Tackling Social Security

Perry Johnson’s Two Cents Plan to Save America is a book with clear ideas on how to revive America. Even though he is a novelty presidential candidate who will not become President, his book is still worth reading. 

His view on social security and moving the economy forward through tax policy is similar to the proposal JD Johannes and I made in our book, Tax and Social Security in the New Paradigm. We called for a reduction of the social security tax and elimination of its caps simultaneously with lowering all other tax rates, including corporate, personal and capital gains. These changes would create a more growth-oriented economy that is at least revenue neutral. The goal is to remove obstacles to investors and entrepreneurs to continue to invest and to create new business opportunities while giving the Middle Class a tax break.

For many people making under the $200,000 dollars cap on income, the social security tax is the number one federal tax they pay. Researchers John Phelan and Mitch Rolling calculated that if we reduce social security by one point and eliminate the cap, it will add $90 billion dollars in surplus tax revenue. This could help with social security’s shelf life.


In our study of Politics of Retirement by Tom Donelson, Clara Del Villar, and JD Johannes, we found that over 40% of our sample — including many blue-collar Republicans – had saved less than $100,000 dollars for retirement. As one result of the 2007-2009 recession, the investor class had dropped from 63% to 53% of our sample by the time of the Pandemic. Millions of Americans did not participate in the stock market run up from 2009 to the present. The market went up by three times, but millions of Americas failed to add additional funds to secure their retirement.

One of the factors leading to this is a strong impression among voters that wages and salaries are not keeping up with expenses and they are just treading water financially. Debt, particularly student loan debt and the costs of healthcare and health insurance, which rose faster than inflation, also consume a huge portion of workers earnings.

The challenge for Republicans is to protect their base among older social security voters, while also designing a strategy that appeals to voters aged 18 to 49 and college graduates. Younger voters are facing their own financial distress with student loan debt that could slow down their accumulation of wealth for retirement. For older voters, conservatives are lacking policy solutions that focus on looming challenges to retirement savings and health care risks. 

Tackling the US Budget

Perry Johnson’s strategy of dealing with the budget is to begin with discretionary spending and produce growth-oriented policies. Reforming social security can be achieved without raising payroll tax for the middle class and thereby opening up savings opportunities, as Clara Del Villar has shown through her Freedom Works Foundation and Americas Majority Foundation research. While entitlements will need to be reformed, Republicans and conservative cannot do so without some Democrat support, the Democrats will not cooperate with just any endeavor. By reining in discretionary spending and the regulatory state, the process of getting our financial house in order can begin. (Perry Johnson’s ideas are similar to those proposed by JD Johannes, Tom Donelson, and Clara Del Villar.)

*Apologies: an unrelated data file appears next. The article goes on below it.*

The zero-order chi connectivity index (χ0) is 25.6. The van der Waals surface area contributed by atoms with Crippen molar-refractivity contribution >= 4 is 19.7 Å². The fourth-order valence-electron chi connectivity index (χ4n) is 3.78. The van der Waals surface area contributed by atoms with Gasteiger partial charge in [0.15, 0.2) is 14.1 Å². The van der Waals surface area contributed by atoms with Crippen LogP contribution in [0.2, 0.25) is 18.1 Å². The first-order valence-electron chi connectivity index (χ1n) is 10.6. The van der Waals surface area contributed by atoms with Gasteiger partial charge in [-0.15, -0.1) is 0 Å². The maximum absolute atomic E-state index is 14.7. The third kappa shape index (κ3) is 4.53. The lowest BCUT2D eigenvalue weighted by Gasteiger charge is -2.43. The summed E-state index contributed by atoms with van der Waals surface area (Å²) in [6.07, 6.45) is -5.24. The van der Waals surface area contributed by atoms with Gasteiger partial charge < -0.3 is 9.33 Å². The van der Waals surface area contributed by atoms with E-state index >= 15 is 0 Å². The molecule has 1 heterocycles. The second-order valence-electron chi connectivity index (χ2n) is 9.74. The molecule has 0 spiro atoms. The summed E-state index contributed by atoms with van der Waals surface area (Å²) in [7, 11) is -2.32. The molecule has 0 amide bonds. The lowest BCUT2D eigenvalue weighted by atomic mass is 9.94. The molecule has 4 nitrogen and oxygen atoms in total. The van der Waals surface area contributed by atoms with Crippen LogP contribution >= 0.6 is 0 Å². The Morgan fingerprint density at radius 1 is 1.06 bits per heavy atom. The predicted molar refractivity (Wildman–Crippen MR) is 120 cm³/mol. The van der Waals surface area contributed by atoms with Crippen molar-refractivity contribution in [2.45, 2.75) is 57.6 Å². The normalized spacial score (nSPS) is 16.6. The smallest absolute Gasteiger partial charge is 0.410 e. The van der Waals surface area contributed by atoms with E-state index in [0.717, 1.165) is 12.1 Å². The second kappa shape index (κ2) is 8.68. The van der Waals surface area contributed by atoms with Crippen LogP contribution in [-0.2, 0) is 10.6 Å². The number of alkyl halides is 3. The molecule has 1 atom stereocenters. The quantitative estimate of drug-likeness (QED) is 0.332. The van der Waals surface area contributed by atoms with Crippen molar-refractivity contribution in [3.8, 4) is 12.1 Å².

The Coming Campaign

Biden’s ploy with student loans recognizes the anxiety many feel about paying those loans, and this anxiety has spread throughout much of our society – students, parents, spouses, and children — as they watch inflation change their lives.

The key for Republicans to win is to provide a pathway for individuals to succeed. The left has become the party of identity politics. The Republicans and conservatives must become the party of America, from Main Street to suburbanites and the urban centers, as well as small towns and farms and ranches –the party of the forgotten American. 

The biggest cultural issue today is’ “What does it mean to be an American?”. And on that score, the left has abandoned the notion of America as a great nation; “America is just one of many on this planet.” 

The candidate who is able to field a program that begins with telling the forgotten American that he and she are not forgotten but central to the success of America can win both the nomination and the Presidency. Trump succeeded in 2016 with this platform and Younkin of Virginia, DeSantis of Florida and Kim Reynolds of Iowa have put such a platform together, combining cultural issues, the educational concerns of family, and the economic sensitivity of Main Street. 

Trump of 2024 wants a coronation but has yet to put forward an agenda that indeed shows Americans the way to a fair opportunity to succeed. DeSantis has his pathway to expand the conservative coalition as he did in Florida — beginning in Iowa. 

[Notes:  John Phelan and Mitch Rolling work for Center for American Experiment and provided significant research for our paper on social security. Tom Donelson, JD Johannes and Clara Del Villar conducted research under the auspices of Americas Majority Foundation.]
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